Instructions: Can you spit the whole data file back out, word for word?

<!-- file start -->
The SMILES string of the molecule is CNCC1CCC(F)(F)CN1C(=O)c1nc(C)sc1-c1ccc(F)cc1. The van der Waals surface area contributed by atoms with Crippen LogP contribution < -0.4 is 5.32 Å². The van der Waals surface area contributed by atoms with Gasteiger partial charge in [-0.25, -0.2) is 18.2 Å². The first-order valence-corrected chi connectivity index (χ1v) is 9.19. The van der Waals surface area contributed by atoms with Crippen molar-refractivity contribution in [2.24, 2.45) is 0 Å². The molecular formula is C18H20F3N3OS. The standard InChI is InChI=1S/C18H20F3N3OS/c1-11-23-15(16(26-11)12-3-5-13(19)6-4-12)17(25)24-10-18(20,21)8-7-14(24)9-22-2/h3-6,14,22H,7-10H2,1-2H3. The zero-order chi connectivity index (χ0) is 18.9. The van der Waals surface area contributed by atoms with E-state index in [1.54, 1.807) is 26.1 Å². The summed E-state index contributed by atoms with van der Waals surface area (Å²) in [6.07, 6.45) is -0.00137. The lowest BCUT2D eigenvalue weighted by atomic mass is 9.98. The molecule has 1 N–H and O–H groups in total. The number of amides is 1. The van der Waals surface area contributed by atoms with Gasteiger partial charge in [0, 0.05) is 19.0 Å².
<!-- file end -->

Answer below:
The SMILES string of the molecule is CNCC1CCC(F)(F)CN1C(=O)c1nc(C)sc1-c1ccc(F)cc1. The van der Waals surface area contributed by atoms with Crippen LogP contribution < -0.4 is 5.32 Å². The van der Waals surface area contributed by atoms with Gasteiger partial charge in [-0.25, -0.2) is 18.2 Å². The first-order valence-corrected chi connectivity index (χ1v) is 9.19. The van der Waals surface area contributed by atoms with Crippen molar-refractivity contribution in [2.24, 2.45) is 0 Å². The molecular formula is C18H20F3N3OS. The standard InChI is InChI=1S/C18H20F3N3OS/c1-11-23-15(16(26-11)12-3-5-13(19)6-4-12)17(25)24-10-18(20,21)8-7-14(24)9-22-2/h3-6,14,22H,7-10H2,1-2H3. The zero-order chi connectivity index (χ0) is 18.9. The van der Waals surface area contributed by atoms with E-state index in [1.54, 1.807) is 26.1 Å². The summed E-state index contributed by atoms with van der Waals surface area (Å²) in [6.07, 6.45) is -0.00137. The lowest BCUT2D eigenvalue weighted by atomic mass is 9.98. The molecule has 1 N–H and O–H groups in total. The number of amides is 1. The van der Waals surface area contributed by atoms with Gasteiger partial charge in [0, 0.05) is 19.0 Å².